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Anger provocation increases limbic and decreases medial prefrontal cortex connectivity with the left amygdala in reactive aggressive violent offenders.

Authors
  • Siep, Nicolette1
  • Tonnaer, Franca2, 3
  • van de Ven, Vincent4
  • Arntz, Arnoud1, 5
  • Raine, Adrian6
  • Cima, Maaike7, 8
  • 1 Department of Clinical Psychological Science, Maastricht University, P.O. Box 616, 6200, MD, Maastricht, The Netherlands. , (Netherlands)
  • 2 Department of Clinical Psychological Science, Maastricht University, P.O. Box 616, 6200, MD, Maastricht, The Netherlands. [email protected] , (Netherlands)
  • 3 Department of Research, Forensic Psychiatric Centre de Rooyse Wissel, Venray, The Netherlands. [email protected] , (Netherlands)
  • 4 Department of Cognitive Neuroscience, Maastricht University, Maastricht, The Netherlands. , (Netherlands)
  • 5 Department of Clinical Psychology, University of Amsterdam, Amsterdam, The Netherlands. , (Netherlands)
  • 6 Departments of Criminology, Psychiatry, and Psychology, University of Pennsylvania, Pennsylvania, PA, USA.
  • 7 Department of Developmental Psychopathology, Behavioural Science Institute, Radboud University Nijmegen, Nijmegen, The Netherlands. , (Netherlands)
  • 8 Conrisq Group, Juvenile Youth Institutions (YouthCarePLUS), BJ Brabant, OGH Zetten & Pactum, Zetten, The Netherlands. , (Netherlands)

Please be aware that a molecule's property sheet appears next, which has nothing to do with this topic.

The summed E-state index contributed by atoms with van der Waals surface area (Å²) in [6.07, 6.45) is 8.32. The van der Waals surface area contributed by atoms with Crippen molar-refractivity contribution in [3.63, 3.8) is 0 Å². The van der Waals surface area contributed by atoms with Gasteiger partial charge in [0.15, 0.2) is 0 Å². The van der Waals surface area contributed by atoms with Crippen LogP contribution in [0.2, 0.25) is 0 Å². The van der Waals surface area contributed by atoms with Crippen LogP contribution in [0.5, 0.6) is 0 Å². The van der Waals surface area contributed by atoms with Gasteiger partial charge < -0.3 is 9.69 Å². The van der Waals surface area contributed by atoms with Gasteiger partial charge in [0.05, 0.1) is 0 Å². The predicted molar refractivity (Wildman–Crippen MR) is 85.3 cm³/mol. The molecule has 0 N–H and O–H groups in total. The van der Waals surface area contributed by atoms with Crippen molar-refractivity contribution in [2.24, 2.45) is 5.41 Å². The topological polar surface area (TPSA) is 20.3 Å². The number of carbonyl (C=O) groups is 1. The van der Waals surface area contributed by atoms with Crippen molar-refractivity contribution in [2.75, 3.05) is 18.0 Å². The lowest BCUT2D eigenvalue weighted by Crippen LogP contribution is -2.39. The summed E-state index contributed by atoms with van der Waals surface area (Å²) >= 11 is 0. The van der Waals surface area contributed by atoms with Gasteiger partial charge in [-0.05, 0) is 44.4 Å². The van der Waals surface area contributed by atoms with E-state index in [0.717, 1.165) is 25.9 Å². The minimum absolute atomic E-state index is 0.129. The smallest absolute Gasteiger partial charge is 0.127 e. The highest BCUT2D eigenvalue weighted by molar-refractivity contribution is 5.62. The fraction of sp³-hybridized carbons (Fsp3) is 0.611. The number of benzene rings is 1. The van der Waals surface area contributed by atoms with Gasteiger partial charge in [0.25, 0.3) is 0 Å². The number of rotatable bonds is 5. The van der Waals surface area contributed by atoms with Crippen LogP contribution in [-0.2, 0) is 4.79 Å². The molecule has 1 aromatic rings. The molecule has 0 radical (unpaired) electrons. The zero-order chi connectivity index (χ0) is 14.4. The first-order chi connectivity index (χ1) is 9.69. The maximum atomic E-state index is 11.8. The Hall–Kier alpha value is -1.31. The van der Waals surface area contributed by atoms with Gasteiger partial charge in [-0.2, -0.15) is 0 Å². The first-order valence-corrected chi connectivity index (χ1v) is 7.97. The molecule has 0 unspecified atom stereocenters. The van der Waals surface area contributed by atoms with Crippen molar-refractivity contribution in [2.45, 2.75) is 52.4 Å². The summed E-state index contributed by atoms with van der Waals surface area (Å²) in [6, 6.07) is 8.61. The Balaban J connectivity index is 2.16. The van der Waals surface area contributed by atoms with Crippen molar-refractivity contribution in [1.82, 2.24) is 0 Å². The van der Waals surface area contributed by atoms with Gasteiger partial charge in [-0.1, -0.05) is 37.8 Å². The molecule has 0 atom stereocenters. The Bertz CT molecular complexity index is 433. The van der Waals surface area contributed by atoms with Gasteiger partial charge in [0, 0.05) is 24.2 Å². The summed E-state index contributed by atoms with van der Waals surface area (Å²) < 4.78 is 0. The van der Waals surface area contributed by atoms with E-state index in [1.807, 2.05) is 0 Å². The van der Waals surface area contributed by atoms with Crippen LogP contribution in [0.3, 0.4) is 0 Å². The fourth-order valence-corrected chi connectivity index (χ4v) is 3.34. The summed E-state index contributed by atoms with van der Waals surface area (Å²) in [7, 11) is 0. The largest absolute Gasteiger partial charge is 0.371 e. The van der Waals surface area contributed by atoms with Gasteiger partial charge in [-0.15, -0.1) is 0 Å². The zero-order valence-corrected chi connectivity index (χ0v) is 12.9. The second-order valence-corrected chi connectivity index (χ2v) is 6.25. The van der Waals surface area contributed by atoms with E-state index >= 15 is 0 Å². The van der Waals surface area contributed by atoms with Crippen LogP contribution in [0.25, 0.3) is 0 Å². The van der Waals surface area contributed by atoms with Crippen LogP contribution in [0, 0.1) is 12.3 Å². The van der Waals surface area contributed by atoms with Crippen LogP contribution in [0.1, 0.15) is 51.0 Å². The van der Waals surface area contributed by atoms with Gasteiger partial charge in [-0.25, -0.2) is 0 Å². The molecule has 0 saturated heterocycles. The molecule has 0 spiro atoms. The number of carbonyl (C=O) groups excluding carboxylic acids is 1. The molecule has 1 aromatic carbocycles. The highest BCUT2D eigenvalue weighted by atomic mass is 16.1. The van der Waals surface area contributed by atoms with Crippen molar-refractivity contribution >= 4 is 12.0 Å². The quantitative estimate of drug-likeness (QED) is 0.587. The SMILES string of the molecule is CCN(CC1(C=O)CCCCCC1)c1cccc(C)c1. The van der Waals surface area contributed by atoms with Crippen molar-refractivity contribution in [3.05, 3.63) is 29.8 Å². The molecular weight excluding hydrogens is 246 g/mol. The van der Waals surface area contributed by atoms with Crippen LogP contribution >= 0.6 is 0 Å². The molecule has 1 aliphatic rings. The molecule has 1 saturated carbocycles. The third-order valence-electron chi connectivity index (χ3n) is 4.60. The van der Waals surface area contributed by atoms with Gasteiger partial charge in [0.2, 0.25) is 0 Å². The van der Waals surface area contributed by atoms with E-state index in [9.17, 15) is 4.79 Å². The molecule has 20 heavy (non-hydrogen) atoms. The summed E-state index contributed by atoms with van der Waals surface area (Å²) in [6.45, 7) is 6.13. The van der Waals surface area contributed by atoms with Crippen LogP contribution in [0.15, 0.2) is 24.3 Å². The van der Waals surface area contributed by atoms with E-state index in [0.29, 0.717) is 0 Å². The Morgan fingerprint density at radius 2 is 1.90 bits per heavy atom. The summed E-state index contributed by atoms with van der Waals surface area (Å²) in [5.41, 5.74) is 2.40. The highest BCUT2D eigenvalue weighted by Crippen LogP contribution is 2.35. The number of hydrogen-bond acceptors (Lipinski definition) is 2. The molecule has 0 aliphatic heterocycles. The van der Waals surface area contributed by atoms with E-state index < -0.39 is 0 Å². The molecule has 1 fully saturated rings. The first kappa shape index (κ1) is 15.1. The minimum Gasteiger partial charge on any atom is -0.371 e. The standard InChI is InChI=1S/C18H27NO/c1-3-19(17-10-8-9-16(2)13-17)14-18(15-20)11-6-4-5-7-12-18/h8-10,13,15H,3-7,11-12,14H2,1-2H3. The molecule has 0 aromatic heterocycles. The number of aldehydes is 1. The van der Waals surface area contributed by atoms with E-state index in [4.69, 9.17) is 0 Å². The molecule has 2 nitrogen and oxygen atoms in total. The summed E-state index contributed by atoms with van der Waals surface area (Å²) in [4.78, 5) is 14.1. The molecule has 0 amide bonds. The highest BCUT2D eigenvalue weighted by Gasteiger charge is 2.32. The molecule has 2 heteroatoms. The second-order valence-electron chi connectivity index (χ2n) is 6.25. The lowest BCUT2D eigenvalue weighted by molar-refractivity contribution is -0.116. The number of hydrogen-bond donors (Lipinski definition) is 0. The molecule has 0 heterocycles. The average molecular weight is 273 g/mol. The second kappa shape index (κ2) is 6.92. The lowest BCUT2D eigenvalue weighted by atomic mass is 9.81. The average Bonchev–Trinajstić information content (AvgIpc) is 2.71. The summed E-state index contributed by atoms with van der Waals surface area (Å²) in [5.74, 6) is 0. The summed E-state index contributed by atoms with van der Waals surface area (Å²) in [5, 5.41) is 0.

Type
Published Article
Journal
Brain Imaging and Behavior
Publisher
Springer-Verlag
Publication Date
Oct 01, 2019
Volume
13
Issue
5
Pages
1311–1323
Identifiers
DOI: 10.1007/s11682-018-9945-6
PMID: 30145716
Source
Medline
Keywords
Language
English
License
Unknown

Abstract

Neurobiological models propose reactive aggression as a failure in emotion regulation, caused by an imbalance between prefrontal cortical control and excessive bottom-up signals of negative affect by limbic regions, including the amygdala. Therefore, we hypothesize a negative correlation between PFC and amygdala activity (pre/post resting-state scans) in violent offenders. In this study resting-state fMRI was administered before and after an emotion (anger and happiness) provocation or engagement task within 18 male violent offenders scoring high on reactive aggression, and 18 male non-offender controls. Research in emotional pre/post resting-state showed altered connectivity by task performance. Therefore, bilateral amygdala region of interest (ROI) whole brain functional connectivity analysis tested dynamic change differences between pre and post resting-state connectivity between groups. Self-reported anger showed a positive significant relationship with medial prefrontal cortex activity in the pre-task scan and significantly increased during the emotion task in both the violent and control group. Imaging results showed a significant decrease in amygdala - medial prefrontal functional connectivity in the violent offenders and an increase in the non-offender controls after the emotion task. The opposite pattern was found for amygdala connectivity with the (para) limbic regions: violent offenders showed increased connectivity and non-offender controls showed decreased connectivity. The present results indicate that reactive aggression might stem from a focus on emotion processing, as indicated by an increase in limbic functional connectivity. The combination of a focus on emotion, along with a lack of medial prefrontal cortex regulation, has the potential to grow out of control e.g. in reactive aggression.

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